Portrait of Juliana Brinn '23. Photo by Patrick Montero

What They Learned: Juliana Brinn ’23

The history major focuses on a concept of anthropophagy and its role in 20th century artistic representations of Indigenous people.

Juliana Brinn, a history major with a concentration in Latin American, Iberian and Latinx studies, learned a lot while conducting her senior thesis research. “A Recipe for Cannibal Pâté: Indigenous Peoples and Representation in 20th-Century Brazilian Modernist Art” focuses on a concept of anthropophagy and its role in 20th century artistic representations of Indigenous people. According to Brinn, it aims to fill the silences left by Brazilianist scholarship that has questioned essentialist modernist claims through a critical lens of Afro-Brazilian identity and representations of blackness in Brazil but has largely ignored analyzing the Indigenous question.

“I thought it would be an interesting topic to explore, and to better understand the role that Indigenous people and race overall plays in Brazilian national identity formation, as well as how the representations of Indigenous peoples in art and visual media can impact them on a more everyday level,” Brinn said. “In addition, learning about how to improve our representations of Indigenous people and our impact on a larger scale.”

Brinn’s thesis advisor, Prof. Jim Krippner,  supported her research by suggesting relevant published work as well as offering  advice about where to focus – or expand her inquiries.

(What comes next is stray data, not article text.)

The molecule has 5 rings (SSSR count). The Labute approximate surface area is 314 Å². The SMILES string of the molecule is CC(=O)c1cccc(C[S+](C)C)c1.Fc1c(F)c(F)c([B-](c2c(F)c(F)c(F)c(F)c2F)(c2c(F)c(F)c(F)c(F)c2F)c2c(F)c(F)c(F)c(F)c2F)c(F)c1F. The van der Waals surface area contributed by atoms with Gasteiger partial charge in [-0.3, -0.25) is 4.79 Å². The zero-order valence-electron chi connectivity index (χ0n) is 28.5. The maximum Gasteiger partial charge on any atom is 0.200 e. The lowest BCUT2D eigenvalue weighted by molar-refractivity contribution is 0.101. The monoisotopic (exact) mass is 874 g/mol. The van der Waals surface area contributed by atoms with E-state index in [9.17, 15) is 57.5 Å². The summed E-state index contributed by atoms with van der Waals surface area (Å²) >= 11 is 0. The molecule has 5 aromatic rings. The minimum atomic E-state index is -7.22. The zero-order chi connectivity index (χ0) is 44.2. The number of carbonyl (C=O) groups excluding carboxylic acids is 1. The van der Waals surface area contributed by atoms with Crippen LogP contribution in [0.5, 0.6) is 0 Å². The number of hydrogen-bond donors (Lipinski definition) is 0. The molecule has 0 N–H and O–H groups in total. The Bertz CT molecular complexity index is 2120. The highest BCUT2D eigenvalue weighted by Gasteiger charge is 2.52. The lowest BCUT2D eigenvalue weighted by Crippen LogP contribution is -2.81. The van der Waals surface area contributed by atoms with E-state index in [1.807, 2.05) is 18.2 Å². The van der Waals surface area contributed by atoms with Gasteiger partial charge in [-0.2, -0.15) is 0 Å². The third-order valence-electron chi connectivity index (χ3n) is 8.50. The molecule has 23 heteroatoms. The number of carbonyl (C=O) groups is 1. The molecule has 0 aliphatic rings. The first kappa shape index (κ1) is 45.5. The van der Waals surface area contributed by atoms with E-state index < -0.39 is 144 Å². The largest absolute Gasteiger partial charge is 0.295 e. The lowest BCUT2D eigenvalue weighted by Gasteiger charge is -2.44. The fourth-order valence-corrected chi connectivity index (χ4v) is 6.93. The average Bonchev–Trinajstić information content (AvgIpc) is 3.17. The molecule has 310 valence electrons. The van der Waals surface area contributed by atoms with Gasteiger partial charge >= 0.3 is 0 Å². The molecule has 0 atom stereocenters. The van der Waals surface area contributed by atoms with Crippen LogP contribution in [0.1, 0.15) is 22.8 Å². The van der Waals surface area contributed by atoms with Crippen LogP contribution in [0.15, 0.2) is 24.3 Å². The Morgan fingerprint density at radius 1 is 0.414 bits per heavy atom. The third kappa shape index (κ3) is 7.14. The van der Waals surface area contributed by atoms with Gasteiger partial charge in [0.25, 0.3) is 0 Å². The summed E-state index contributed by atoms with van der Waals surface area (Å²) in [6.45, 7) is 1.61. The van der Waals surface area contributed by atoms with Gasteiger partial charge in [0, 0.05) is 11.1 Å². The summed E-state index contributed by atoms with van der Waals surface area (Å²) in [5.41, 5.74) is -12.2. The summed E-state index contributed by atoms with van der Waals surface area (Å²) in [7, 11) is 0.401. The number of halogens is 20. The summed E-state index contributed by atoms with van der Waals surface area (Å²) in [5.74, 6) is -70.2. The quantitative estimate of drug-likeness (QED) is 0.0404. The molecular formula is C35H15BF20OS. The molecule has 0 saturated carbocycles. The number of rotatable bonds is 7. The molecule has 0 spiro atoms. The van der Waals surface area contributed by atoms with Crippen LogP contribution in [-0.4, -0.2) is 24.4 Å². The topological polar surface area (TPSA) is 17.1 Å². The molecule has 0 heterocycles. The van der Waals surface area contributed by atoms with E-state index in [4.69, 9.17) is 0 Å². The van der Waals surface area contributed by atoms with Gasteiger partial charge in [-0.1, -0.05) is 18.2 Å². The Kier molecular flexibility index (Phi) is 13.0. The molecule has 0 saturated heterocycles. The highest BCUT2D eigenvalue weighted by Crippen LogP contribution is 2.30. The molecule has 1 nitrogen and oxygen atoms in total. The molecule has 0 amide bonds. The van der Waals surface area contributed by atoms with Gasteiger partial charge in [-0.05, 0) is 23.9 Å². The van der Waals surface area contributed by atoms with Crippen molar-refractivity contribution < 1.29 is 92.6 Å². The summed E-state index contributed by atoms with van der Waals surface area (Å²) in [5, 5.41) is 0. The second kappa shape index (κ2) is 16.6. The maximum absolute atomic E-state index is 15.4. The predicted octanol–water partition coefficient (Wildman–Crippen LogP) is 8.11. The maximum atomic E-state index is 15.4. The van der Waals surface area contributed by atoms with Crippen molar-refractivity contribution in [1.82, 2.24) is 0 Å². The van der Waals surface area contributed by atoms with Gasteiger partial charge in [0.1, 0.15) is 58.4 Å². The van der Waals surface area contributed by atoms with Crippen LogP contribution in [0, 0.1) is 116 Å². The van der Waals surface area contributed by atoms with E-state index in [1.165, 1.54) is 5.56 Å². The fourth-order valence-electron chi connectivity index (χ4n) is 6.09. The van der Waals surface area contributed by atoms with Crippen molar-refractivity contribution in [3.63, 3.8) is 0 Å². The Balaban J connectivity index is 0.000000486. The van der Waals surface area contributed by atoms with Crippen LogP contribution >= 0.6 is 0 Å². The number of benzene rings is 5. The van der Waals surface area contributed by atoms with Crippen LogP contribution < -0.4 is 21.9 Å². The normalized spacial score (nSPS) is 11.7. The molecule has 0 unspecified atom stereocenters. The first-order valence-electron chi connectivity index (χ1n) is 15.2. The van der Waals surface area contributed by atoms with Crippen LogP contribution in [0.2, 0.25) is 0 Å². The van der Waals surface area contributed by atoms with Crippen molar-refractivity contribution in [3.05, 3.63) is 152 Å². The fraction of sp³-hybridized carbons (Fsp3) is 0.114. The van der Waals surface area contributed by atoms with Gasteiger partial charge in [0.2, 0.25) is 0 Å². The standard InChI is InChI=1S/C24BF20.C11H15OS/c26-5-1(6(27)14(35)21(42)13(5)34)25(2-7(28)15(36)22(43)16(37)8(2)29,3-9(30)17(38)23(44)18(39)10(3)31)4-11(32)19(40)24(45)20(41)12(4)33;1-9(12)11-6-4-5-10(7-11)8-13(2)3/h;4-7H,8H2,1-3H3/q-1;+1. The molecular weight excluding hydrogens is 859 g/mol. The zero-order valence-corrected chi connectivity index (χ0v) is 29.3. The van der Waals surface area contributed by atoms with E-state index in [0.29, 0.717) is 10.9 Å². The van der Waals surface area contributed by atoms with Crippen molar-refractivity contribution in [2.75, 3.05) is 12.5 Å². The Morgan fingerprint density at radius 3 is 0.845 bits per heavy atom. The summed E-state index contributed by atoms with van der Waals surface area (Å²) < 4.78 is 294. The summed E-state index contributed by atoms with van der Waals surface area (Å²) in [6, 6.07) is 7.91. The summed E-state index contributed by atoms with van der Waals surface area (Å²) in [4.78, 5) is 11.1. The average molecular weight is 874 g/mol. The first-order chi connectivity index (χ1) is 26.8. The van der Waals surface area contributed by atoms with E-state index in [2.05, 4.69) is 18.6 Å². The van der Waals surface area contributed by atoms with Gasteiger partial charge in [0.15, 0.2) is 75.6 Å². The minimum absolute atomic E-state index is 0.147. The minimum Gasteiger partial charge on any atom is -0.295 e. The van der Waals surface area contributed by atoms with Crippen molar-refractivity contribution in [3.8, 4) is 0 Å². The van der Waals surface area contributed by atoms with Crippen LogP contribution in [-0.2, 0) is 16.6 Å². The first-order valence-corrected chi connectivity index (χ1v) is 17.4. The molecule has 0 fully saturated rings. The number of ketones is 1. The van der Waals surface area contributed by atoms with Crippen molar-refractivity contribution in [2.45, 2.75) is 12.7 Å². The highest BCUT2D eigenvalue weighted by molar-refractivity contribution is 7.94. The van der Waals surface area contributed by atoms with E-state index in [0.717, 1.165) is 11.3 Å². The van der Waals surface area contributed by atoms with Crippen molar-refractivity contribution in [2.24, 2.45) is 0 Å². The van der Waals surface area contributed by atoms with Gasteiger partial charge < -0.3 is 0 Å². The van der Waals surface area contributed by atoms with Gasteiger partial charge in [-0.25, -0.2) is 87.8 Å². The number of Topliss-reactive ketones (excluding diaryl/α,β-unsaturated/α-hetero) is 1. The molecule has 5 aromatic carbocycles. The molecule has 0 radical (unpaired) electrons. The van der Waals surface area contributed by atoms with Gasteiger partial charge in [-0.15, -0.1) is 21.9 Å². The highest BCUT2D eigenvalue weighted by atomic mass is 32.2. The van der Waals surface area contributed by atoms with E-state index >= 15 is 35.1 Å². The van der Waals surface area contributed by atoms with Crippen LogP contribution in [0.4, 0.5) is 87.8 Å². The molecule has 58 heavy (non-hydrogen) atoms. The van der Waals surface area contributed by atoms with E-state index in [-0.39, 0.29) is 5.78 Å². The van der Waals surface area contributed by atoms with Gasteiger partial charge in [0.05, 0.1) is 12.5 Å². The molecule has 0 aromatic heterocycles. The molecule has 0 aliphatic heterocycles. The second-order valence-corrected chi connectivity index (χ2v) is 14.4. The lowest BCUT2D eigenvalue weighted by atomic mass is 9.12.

“Honestly, my main takeaway was learning about how much things have changed over time, but also all the ways in which they’ve stayed the same,” Brinn said. “The steps we have taken to improve, and yet the areas where we could still use some improvement. I also took a lot away on how activism has evolved, and of course mainly improved, particularly in the case of how we represent Indigenous people.”

Ultimately, her thesis argues that modernist art in Brazil appropriated Indigeneity to redefine national identity in a way that did not include Indigenous people. It scrutinizes the contradictions of these visual representations, their subversion, and yet simultaneous reinscription of anti-Indigenous colonial ideology.

“The main thing I want people who read my thesis to take away is their own role in this topic, and how they can help take those steps of improvement,” concludes Brinn. “Letting them know that they have a part to play. This probably isn’t something I’ll publish but I hope that future students, especially history students, can gain something from reading my thesis and get what I hope anyone who reads it will get from it.  Also, if you are a history student, you should take a peek at previous theses so you can get a good sense for organizing and formatting your own thesis. It’s what I did.”

“What They Learned” is a blog series exploring the thesis work of recent graduates.